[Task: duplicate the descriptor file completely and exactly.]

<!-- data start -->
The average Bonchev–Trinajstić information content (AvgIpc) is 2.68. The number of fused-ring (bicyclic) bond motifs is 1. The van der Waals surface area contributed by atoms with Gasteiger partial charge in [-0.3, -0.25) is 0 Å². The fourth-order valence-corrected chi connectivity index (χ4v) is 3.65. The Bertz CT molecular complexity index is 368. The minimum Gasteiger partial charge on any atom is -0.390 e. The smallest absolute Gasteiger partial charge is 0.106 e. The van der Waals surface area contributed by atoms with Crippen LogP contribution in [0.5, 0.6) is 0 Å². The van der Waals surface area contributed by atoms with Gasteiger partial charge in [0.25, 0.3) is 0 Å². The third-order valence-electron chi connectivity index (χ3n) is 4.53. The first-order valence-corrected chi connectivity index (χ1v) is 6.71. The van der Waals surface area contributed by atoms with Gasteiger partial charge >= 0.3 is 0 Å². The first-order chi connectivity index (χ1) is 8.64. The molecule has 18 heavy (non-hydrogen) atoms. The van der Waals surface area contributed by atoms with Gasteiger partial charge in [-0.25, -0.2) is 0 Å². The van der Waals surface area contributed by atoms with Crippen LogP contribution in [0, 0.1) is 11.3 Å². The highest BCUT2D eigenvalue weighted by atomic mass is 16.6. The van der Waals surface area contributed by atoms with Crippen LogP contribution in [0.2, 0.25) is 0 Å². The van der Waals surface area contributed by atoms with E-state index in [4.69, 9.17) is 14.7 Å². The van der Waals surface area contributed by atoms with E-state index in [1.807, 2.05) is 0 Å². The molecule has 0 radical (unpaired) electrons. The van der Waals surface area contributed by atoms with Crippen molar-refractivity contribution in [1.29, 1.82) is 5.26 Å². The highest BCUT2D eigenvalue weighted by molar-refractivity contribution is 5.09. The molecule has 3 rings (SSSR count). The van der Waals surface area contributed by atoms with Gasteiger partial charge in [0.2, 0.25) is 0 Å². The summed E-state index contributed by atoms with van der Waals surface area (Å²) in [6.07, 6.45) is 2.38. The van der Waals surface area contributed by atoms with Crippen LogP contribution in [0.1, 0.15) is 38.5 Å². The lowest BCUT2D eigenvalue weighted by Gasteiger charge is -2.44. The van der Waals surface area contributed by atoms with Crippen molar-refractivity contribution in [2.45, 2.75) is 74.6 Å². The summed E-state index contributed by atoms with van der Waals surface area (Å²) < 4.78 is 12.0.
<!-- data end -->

The average Bonchev–Trinajstić information content (AvgIpc) is 2.68. The number of fused-ring (bicyclic) bond motifs is 1. The van der Waals surface area contributed by atoms with Gasteiger partial charge in [-0.3, -0.25) is 0 Å². The fourth-order valence-corrected chi connectivity index (χ4v) is 3.65. The Bertz CT molecular complexity index is 368. The minimum Gasteiger partial charge on any atom is -0.390 e. The smallest absolute Gasteiger partial charge is 0.106 e. The van der Waals surface area contributed by atoms with Crippen LogP contribution in [0.5, 0.6) is 0 Å². The van der Waals surface area contributed by atoms with Gasteiger partial charge in [0.25, 0.3) is 0 Å². The third-order valence-electron chi connectivity index (χ3n) is 4.53. The first-order valence-corrected chi connectivity index (χ1v) is 6.71. The van der Waals surface area contributed by atoms with Gasteiger partial charge >= 0.3 is 0 Å². The first-order chi connectivity index (χ1) is 8.64. The molecule has 18 heavy (non-hydrogen) atoms. The van der Waals surface area contributed by atoms with Gasteiger partial charge in [-0.25, -0.2) is 0 Å². The van der Waals surface area contributed by atoms with Crippen LogP contribution in [0, 0.1) is 11.3 Å². The highest BCUT2D eigenvalue weighted by atomic mass is 16.6. The van der Waals surface area contributed by atoms with Crippen LogP contribution in [0.2, 0.25) is 0 Å². The van der Waals surface area contributed by atoms with E-state index in [4.69, 9.17) is 14.7 Å². The van der Waals surface area contributed by atoms with E-state index in [1.807, 2.05) is 0 Å². The molecule has 0 radical (unpaired) electrons. The van der Waals surface area contributed by atoms with Crippen molar-refractivity contribution in [1.29, 1.82) is 5.26 Å². The highest BCUT2D eigenvalue weighted by molar-refractivity contribution is 5.09. The molecule has 3 rings (SSSR count). The van der Waals surface area contributed by atoms with Gasteiger partial charge in [0.2, 0.25) is 0 Å². The summed E-state index contributed by atoms with van der Waals surface area (Å²) in [6.07, 6.45) is 2.38. The van der Waals surface area contributed by atoms with Crippen LogP contribution in [0.1, 0.15) is 38.5 Å². The lowest BCUT2D eigenvalue weighted by Gasteiger charge is -2.44. The van der Waals surface area contributed by atoms with Crippen molar-refractivity contribution in [2.45, 2.75) is 74.6 Å². The summed E-state index contributed by atoms with van der Waals surface area (Å²) < 4.78 is 12.0.